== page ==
Disposable vape ban: The important role of communication


disposable vapes

Ed Willmott, managing director at Prova, gives his thoughts on the disposable vape ban and why it should be seen as a wake-up call for better communication when it comes to best practice waste management. 

Following ongoing pressure from public health bodies, the UK government recently confirmed that disposable vapes will soon be officially banned across England, Scotland and Wales.

The number of children using vapes has tripled over the past three years, with strong evidence showing that cheap, easy-to-use disposable products with bright and colourful packaging are partly to blame. The ban is expected to come into force later this year, with a six-month grace period offered to allow businesses to adapt.

Banning the sale of disposable vapes is positive news on two counts. The widespread impact on public health is clear, but the environmental implications are equally concerning.

This ban should be seen as a real wake-up call for where we are and where we need to be in terms of communicating best practice waste management.

It’s hugely disappointing to see vapes either littered, mixed in with recycling or thrown into general waste – an estimated five million every week, according to Material Focus – rather than being disposed of through dedicated vape recycling collections.

As a result, we’re seeing regular fires at waste depots (even forcing one Scottish firm to buy its own fire engine), while also unnecessarily costing the public purse millions in street cleaning costs.

Even recycling streams are becoming contaminated with disposable vapes, which adds further costs for preprocessors – a frustrating scenario, especially as even if the ban came into effect tomorrow, we would still have to suffer through six more months during the government’s “buffer” period.

What’s more, according to research from UCL, around 10,000kg of lithium from e-cigarette batteries enters landfill sites every year. With lithium regarded as an essential building block for green technology and the modern digital economy, it’s shocking that as a country we discard 10 metric tonnes of the precious metal per year in disposable vapes alone.

Disposable vapes
Research by Material Focus highlighted that over 700 fires in waste trucks and sites were caused by batteries.

As a communicator, I must ask myself why the situation has become so untenable, especially considering that many retailers offer vape recycling collections. Items can also be included within WEEE recycling streams or disposed of at HWRCs. Is it because of convenience? Is it confusion? Or is it simply a lack of public information?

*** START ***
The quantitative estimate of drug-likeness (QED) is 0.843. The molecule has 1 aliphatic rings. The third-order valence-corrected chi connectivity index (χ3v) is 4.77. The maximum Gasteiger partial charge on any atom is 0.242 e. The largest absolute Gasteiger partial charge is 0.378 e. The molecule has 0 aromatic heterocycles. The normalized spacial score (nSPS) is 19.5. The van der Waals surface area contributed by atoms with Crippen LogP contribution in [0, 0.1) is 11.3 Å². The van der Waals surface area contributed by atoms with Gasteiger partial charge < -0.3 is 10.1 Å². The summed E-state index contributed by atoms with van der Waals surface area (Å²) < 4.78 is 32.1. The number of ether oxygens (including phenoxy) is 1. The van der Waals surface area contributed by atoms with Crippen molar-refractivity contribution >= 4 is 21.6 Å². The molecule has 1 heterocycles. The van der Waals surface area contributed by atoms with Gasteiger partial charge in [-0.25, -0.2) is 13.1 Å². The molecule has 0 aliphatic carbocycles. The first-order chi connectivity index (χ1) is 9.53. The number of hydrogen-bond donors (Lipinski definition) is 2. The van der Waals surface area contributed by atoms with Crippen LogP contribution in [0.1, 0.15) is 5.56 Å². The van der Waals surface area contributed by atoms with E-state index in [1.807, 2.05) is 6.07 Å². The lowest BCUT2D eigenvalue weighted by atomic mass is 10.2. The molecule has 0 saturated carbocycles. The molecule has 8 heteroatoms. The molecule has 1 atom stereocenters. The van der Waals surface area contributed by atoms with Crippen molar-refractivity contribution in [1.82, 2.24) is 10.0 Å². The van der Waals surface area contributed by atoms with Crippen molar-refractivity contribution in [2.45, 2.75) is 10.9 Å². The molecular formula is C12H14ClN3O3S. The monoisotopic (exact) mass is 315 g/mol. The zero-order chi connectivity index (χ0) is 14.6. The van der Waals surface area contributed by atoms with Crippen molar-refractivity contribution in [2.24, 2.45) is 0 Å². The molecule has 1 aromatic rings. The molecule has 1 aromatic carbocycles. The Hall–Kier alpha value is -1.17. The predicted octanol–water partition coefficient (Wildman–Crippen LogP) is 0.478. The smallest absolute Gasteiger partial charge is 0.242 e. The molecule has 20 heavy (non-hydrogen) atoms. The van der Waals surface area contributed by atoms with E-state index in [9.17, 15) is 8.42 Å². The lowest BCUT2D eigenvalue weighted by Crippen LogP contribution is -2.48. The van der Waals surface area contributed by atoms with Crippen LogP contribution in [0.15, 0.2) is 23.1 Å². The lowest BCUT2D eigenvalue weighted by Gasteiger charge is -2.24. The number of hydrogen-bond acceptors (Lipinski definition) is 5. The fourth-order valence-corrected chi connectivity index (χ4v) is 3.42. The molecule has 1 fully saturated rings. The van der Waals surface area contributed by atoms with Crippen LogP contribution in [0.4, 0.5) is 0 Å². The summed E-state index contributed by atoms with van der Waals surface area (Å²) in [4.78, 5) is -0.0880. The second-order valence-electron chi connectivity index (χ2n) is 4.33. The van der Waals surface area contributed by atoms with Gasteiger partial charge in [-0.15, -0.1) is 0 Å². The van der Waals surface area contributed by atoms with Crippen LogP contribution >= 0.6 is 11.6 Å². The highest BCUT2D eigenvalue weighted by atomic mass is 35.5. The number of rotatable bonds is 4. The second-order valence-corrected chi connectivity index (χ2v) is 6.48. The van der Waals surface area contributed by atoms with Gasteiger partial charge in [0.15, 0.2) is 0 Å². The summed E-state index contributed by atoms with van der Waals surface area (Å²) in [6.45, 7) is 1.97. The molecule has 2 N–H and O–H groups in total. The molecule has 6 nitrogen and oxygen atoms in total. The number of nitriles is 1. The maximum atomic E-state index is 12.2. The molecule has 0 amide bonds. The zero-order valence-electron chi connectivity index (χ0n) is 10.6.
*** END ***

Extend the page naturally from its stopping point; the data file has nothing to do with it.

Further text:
Banning disposable vapes is an important and valuable step, but we must be open to learning from the situation. Simply branding vape users “lazy” and “careless” is too easy. It fails to tackle the wider problem. 

While not the silver bullet solution, I think that communication has a key role to play in improving public engagement and ensuring best-practice waste management. Firstly, we need to shout far louder about the environmental implications of our actions – paint the picture of what happens when items, such as single-use vapes, are improperly disposed of.

Secondly, we need to provide real clarity when it comes to the solution – where can I dispose of vapes? When? How much does it cost? Most of all: it must be simple and relatable.

I’m not just talking about consumers, either. What’s the message to the retailers when they’re left with thousands of single-use vapes after the ban has been introduced? Is there a risk that we’ll see high volumes dumped in the general waste stream? I hope not, but we need to give this some real thought.

Disposables vapes
78% of single-use vapes sold every year in the UK are thrown away in general waste bins instead of being recycled.

Remember that while disposable vapes are certainly one of the most harmful and environmentally damaging products to confuse this space, they are only the tip of the iceberg. Items like nappies and coffee cups come with their own set of nuances and exceptions for how to safely and properly dispose of them.

Looping back to disposable vapes, this ban should be seen as a real wake-up call for where we are and where we need to be in terms of communicating best practice waste management with consumers and retailers.

If we’re serious about minimising waste and environmental impacts and maximising resource efficiency, effective communication must become a far greater priority for waste managers, policymakers and stakeholders across the entire product value chain.  

Do you want to learn more about hard-to-recycle materials and products? Join CIWM’s webinar on 14 February 2024 at 12:30pm on the good, the bad and the hard to recycle. Remember, CIWM members have exclusive free access to all webinars.

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